Sunday, April 24, 2016

Native American Biography: Cherokee and the Trail of Tears/Forced Removal to Indian Territory

The U.S. policy demanded that the Cherokee leave their homelands and move west to Indian Territory.  In making this move, the Cherokee fall into four categories: those who moved early, those who moved later but were part of signing their land away, those who resisted to the end, and those few who for whatever reason were able to stay in the East.
Those who moved early include John Chisolm, who managed trading posts along the route.  Another example would be Bowl, who moved East to stay ahead of White pursuit.  When he entered Texas it was part of Mexico, and he becamse an officer in the Mexican Army.  He was killed fighting the Texans.
Those who moved later, but were part of the Treaty of New Echota.  The primary signers of which were Elias Boudinot, John Ridge and Major Ridge.  This was despite the Cherokee having a blood law, saying if anyone sold Cherokee land without permission of the entire tribe, their life would be forfeit.
Elias Boudinot was a significant person in Eastern Cherokee life.  He married a prominent White woman, and his marriage was opposed by many.  They raised their children as Cherokee.  He edited a Cherokee newspaper, The Cherokee Phoenix which was written in both English and Cherokee, using Sequoyah's syllabary.   With the passing of the Indian Removal Act of 1830 it appeared removal of the Cherokee was inevitable.  This act was sparked by discovery of gold in Georgia, and a desire for more land by the White settlers.  Boudinot and is family lived in Echota, and he signed the Treaty of Echota.  However John Ross the principal chief, and most of the Cherokee people were opposed to the treaty.  Never the less, the were removed to Indian Territory the next year.  Boudinot's wife died just before removal, and he traveled to Indian Territory with his six children.  However factions loyal to Ross murdered he and the other signers of the treaty in Oklahoma.  His children returned to his in-laws in Connecticut where they were raised and went to school.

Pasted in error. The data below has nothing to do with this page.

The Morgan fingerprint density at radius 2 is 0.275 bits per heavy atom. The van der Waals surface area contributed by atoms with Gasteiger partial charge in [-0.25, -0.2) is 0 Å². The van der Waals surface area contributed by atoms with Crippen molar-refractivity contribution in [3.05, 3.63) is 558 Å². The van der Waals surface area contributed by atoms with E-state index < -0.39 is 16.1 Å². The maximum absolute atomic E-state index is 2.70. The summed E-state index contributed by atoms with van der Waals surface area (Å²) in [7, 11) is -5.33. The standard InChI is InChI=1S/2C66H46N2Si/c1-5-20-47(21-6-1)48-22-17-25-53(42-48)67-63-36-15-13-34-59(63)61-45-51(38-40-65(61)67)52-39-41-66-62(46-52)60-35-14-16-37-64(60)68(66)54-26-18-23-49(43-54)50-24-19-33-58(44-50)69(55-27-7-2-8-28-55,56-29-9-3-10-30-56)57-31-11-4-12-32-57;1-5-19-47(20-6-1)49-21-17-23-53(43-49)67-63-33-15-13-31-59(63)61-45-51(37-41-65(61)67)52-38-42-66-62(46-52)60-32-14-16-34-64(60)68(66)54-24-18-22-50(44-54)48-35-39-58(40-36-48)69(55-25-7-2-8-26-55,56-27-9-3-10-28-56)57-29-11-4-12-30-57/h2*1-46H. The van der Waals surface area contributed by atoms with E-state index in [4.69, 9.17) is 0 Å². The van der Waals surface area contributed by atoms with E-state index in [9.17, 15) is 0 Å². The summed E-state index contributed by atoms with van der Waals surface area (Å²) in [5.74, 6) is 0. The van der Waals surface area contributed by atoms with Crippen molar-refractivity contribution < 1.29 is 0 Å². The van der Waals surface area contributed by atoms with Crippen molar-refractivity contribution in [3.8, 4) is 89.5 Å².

His son Elias Cornelius Boudinot was young at the time of Cherokee removal.  However in the east he became a prominent lawyer and returned to Indian Territory.   Using his knowledge of the law, and the fact that on the Indian Territory there was no excise tax, he established the Boudinot Tobacco Company and became wealthy.  However the company was confiscated as the federal government for non payment of taxes.  Boudinot lost his appeal to the Supreme Court.   The ruling was that a new treaty of 1866 did not include tax immunity.  Boudinot also served in the Cvil War fighting for the Confederacy.  He was also a representative from the Indian Territory to the Confederate Government.